2000 Draft: OHL Prospect Report

by Bob Chery
on
As a follow-up to my November 26/99 report on the OHL’s draft-eligible
prospects, the schedule saw several of the top defencemen pass through the GTA
for a number of games versus the Battalion, Ice Dogs, and Majors in December
and early January. What follows is a more in-depth look at five of these prospects.

KURTIS FOSTER (Peterborough) — If it’s an offensive defenceman that you’re
looking for, this 6-5, 205-pound giant fits the bill. The lack of coordination one
expects to see from a youngster this size who has not yet grown comfortable
with his body is apparent, but not to the usual extent. Kurtis is a fluid skater and
puck-carrier while at the same time showing promise of further improvement. He’s
not TOTALLY fluid just yet, but that will come with time. The NHL comparison
at this juncture would be Kevin Hatcher. Of course it is hoped that Foster can be a
force in his own end of the rink as well as the offensive zone.

And this is the area where Foster requires the most improvement. Fortunately he is
well aware of that fact and is making the required efforts. His big stride allows him
to close a hole while skating backwards with one cross-over. The wing-span of his
poke-check also covers a lot of ice. It is the physical element of his game that needs
the most work. Early in the season he would engage opposing forwards with nothing
more than stick-checks. He is now beginning to apply the body more frequently. Read more»

2001 An OHL Draft Odyssey

by Jason Ahrens
on

Here is a look at a few OHLers who will be eligible for the 2001 draft,
and who should end up being ranked fairly high. Quite frankly this years draft does little
to excite me, but if the WHL, QMJHL, NCAA, and European leagues have players as talented as the OHL for 2001 it will be one heck of a draft.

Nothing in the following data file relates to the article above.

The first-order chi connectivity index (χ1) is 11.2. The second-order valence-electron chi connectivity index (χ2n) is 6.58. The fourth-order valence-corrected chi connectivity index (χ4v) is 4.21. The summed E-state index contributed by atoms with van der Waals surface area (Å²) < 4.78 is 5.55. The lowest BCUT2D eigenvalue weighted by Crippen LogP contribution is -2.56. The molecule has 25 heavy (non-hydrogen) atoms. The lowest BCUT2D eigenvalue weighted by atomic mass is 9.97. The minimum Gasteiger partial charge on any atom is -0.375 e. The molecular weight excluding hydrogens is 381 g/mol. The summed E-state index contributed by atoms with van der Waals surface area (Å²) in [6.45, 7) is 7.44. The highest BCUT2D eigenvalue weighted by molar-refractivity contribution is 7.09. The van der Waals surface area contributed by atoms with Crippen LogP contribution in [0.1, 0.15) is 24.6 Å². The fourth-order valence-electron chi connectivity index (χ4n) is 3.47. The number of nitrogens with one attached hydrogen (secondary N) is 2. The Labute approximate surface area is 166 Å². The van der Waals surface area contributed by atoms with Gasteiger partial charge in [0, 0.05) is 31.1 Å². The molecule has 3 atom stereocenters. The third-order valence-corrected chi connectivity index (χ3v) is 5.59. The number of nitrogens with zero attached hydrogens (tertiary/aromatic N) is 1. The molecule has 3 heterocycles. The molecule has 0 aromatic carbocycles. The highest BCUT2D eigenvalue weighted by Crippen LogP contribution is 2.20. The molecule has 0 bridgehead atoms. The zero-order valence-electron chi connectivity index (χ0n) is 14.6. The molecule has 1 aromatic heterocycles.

Jason Spezza-Plays centre for the Mississauga IceDogs and has posted 40 points in 30 games this year. He has just made the National Junior team at the age of 16 (along with Jay Bouwmeester), the only other 16 year olds in Canadian history to do this were Wayne Gretzky and Eric Lindros. He is not just along for the ride. I expect him to be a key component on the team, and to average a point a game, if not lead the team in scoring.
At the last exhibition game in Kitchener vs the OUAA allstars, the only forwards who could have said that maybe they played better than Spezza were, Mike Riberio and Manny Malhotra, both of whom are on loan from the NHL. Spezza had 2 points and could have had 5 with a bit of luck.
I believe that he is the most talented player that Canada has produced since Paul Kariya. He is a lock to go first overall, barring serious injury.

Read more»

OHL Rookie Report

by Jes Golbez
on
The 1999-2000 OHL season has been blessed with many pleasant surprises.
Teams have been playing better than expected and some have played worse.
Looking back at the first half of the OHL season I think that one of those
pleasant surprises has been the play of the rookie players around the OHL.

Teams like the Windsor Spitfires have benefited greatly from the play
of their rookies. The Spitfires for example have a rookie line made up of